Monday, 22 June 2009

The Learning Curve

Someone suggested recently that I should be clearer from the start of things what it is I’m hoping to say by the end. Good advice, but sadly I find it almost impossible to explain what I’m actually trying to say in a few well-constructed sentences, choosing instead to reiterate main themes, highlight key facts while introducing several underlying trends and include a bullet-point summery before reaching the climatic closing paragraph.

More problematic is that I also employ this style in conversation, and can then spend several hours after a particularly rambling exchange in complete disbelief that I still haven’t learnt how to chat. Or at least just copy the style of the person I’m talking to.

But a thing I have recently learnt is that I don’t learn from experience. And I now have enough experience to know that this is a fact. In the early hours of Sunday morning I fell off a garden chair at a friend’s birthday party on to my face, literally. I woke up later on Sunday with a black eye, an unsightly graze across my cheek and a split lip – along with really painful knees, presumably from crawling across the patio to find a stable object to use to haul myself upright. Mortifying.

This was a social chatting scenario I was nervous about. The party was hosted by someone I love, and attended by people I can only ever avoid until the school bell rings at 9.10am the next day. It was a party I wanted to attend as an adult. Instead, I drank a vat of Caipirinha and fell on my face.

I know that not learning about alcohol is sort of the exact point of alcohol. But the whole sorry incident represents the fact that, although I spend most of my waking life worrying about how to learn from my mistakes and not constantly fall on my face, metaphorically, I still do it. Definitely more than most I’m sure.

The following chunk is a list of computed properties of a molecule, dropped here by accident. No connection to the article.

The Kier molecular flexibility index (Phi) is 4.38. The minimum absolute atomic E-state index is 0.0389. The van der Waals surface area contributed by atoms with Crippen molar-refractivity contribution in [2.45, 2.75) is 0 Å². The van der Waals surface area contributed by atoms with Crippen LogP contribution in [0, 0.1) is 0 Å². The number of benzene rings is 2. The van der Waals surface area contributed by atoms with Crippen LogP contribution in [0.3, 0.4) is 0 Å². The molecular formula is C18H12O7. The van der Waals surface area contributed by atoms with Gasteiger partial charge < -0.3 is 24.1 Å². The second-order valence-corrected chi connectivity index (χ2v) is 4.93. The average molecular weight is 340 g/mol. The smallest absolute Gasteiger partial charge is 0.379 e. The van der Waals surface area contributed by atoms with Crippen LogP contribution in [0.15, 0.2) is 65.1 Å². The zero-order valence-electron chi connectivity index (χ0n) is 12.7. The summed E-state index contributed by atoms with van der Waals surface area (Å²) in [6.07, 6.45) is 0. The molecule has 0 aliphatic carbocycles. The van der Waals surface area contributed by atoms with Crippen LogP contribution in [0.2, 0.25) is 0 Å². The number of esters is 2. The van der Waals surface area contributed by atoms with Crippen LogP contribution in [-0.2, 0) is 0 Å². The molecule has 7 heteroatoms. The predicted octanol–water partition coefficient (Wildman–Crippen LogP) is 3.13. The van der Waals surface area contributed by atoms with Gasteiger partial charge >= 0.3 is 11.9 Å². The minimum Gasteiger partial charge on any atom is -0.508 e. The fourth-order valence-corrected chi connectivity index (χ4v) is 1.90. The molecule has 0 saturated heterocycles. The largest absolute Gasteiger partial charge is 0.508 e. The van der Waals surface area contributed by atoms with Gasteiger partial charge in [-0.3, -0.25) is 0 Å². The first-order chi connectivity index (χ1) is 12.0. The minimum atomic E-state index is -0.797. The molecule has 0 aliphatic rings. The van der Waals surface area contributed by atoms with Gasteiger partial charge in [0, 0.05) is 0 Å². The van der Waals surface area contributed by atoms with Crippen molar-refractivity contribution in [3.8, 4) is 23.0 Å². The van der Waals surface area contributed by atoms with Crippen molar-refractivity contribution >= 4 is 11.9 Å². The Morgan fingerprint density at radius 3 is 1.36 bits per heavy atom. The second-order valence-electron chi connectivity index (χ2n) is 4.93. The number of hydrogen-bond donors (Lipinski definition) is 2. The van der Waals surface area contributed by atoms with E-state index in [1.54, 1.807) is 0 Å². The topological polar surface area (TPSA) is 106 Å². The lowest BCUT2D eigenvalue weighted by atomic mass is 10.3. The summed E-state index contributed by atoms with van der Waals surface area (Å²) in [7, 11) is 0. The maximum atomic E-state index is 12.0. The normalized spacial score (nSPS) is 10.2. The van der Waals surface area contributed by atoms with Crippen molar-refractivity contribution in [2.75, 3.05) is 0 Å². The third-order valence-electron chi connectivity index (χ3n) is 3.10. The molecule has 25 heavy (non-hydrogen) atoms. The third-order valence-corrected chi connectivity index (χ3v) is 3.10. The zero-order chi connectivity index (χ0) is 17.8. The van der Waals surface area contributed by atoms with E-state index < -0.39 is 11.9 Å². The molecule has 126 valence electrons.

So this week I’m going to work on restraint. I was re-writing some copy this morning for a client, and when I emailed it back I included a covering letter, explaining that it was ‘a little chattier and more emotional’ than the original. Which I instinctively wanted to follow with the words ‘a bit like me’. Brilliantly, I didn’t, which I’m taking as an early indicator of having learnt something. Two steps forward, one huge plunge onto the patio backwards.

1 comment:

  1. The Nanna Diaries

    OK learning from mistakes. Five teenage girls go away for 7 days; months are spent in planning, Facebook is alive with the sound of anticipation and lists upon lists are compiled.
    Remember, we sagely say to all of them,as a group and individually, don't ever split up as you did once before. Remember, we say, how the left-alone felt and how the rest of you squirmed with remorse. Well, no prizes for guessing. It happened again and so 3 chastened girls are now heading home full of tears and panic attacks and the remaining 2 are holding out on their own;all vowing never to speak to each other again (as you do). We know they will love each other again; we know that they will leave each other again; we know that they will look at the photos and remember only the good times; but not yet.

    I think we only learn from a build-up of experiences and yet we expect to learn from just the one. As a person on whom mortification and humiliation are visited on almost daily bases, I have such sympathy for patio falls and campsite falling outs. But we have to fall and fall again; from each lesson we may learn a finger nail or postage stamp sized growth but mainly we just soldier on.

    I will welcome back my own little traveller who at least tried to get away and I will remind her (and myself) of my constant forays with stupidness and danger at her age and know that she has the benefit of learning from both her own mistakes and mine.

    As will your children learn from your mistakes and theirs despite your best attempts to ensure that they don't make any!